Boys Basketball Notebook: Sareyka cousins not worried about living up to the name

MIDDLETOWN >> Luke Sareyka fields the question with a knowing chuckle. Yes, in his first season at The Christian Academy, he expected stories from teachers and coaches who knew his father and uncle.

But Sareyka is happy to see another of his expectations subverted. The reputation of his father, Kevin, and uncle Kyle proceeds him. Both were athletic standouts in the late 1980s and early 1990s.

This season, though, as Luke and his cousin Grant (Kyle’s son) embark on their first year at TCA, any apprehension about following in others’ footsteps has vanished.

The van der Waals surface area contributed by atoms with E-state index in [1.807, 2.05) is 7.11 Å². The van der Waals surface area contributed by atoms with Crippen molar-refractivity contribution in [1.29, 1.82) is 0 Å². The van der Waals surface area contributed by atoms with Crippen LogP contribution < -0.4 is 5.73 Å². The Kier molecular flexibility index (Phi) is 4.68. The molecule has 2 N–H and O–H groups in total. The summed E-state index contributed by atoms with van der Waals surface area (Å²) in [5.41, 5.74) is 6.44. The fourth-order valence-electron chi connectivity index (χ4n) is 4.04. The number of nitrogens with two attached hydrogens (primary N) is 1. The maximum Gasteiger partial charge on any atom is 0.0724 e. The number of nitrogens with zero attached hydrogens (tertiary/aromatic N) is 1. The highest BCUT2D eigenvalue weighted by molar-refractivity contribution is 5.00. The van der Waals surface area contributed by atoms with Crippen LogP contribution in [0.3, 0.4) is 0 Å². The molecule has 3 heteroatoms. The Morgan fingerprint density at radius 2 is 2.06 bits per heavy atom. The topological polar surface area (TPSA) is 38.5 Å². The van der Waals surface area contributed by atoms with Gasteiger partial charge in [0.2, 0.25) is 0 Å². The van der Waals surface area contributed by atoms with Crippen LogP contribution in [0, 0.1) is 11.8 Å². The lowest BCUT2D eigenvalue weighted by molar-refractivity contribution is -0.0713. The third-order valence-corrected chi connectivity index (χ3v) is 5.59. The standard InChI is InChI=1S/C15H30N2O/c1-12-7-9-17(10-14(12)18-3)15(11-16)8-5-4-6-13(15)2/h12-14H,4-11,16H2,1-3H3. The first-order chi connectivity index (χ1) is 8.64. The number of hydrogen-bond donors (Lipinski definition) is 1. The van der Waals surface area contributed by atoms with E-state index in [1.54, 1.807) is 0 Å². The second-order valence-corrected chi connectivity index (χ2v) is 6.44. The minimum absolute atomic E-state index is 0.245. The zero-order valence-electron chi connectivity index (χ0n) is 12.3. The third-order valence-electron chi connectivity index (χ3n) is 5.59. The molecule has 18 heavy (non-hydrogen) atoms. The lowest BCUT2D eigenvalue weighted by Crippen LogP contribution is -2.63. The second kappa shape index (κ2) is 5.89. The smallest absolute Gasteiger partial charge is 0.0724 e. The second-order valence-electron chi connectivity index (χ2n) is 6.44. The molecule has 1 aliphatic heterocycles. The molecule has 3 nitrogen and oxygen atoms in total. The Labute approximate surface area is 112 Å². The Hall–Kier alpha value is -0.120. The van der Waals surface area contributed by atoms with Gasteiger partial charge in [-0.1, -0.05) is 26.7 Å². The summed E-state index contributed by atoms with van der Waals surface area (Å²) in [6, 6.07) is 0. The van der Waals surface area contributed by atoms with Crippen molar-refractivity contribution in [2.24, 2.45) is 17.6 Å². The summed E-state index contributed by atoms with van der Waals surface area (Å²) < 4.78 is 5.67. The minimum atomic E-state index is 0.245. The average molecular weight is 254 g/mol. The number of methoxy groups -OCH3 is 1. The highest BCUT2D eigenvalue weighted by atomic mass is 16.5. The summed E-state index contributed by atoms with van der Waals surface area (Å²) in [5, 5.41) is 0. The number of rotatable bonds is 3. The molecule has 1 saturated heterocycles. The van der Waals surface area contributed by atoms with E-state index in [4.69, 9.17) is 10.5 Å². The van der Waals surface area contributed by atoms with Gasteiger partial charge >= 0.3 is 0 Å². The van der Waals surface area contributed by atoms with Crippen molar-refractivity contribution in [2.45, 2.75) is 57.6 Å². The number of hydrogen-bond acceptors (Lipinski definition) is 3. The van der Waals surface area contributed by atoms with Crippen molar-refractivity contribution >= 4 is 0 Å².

Freshman guard Grant Sareyka is enjoying his first season at TCA. (Digital First Media/Anne Neborak)

“I thought it was going to be a lot, people were expecting a lot out of me,” Luke, a sophomore forward, said. “But as I came to know, it’s not important. They want to know who you are, not who your father is or who your uncle is.”

The Sareyka name resonates through TCA athletics even decades later. Kevin, a 1992 graduate, scored 1,143 points in his career, eighth all-time in school history. He was a second-team All-Delco pick as a senior, as was Kyle (Class of 1990) two years prior. Kyle’s pitching prowess earned him the 1990 Daily Times Baseball Player of the Year distinction.

Kyle served for several seasons as the head coach of Gloucester Christian in South Jersey, leading the Conquerors to a 64-6 record over his last two seasons. His eldest son, Collin, was a multisport standout at Gloucester and is continuing his basketball career at Messiah College.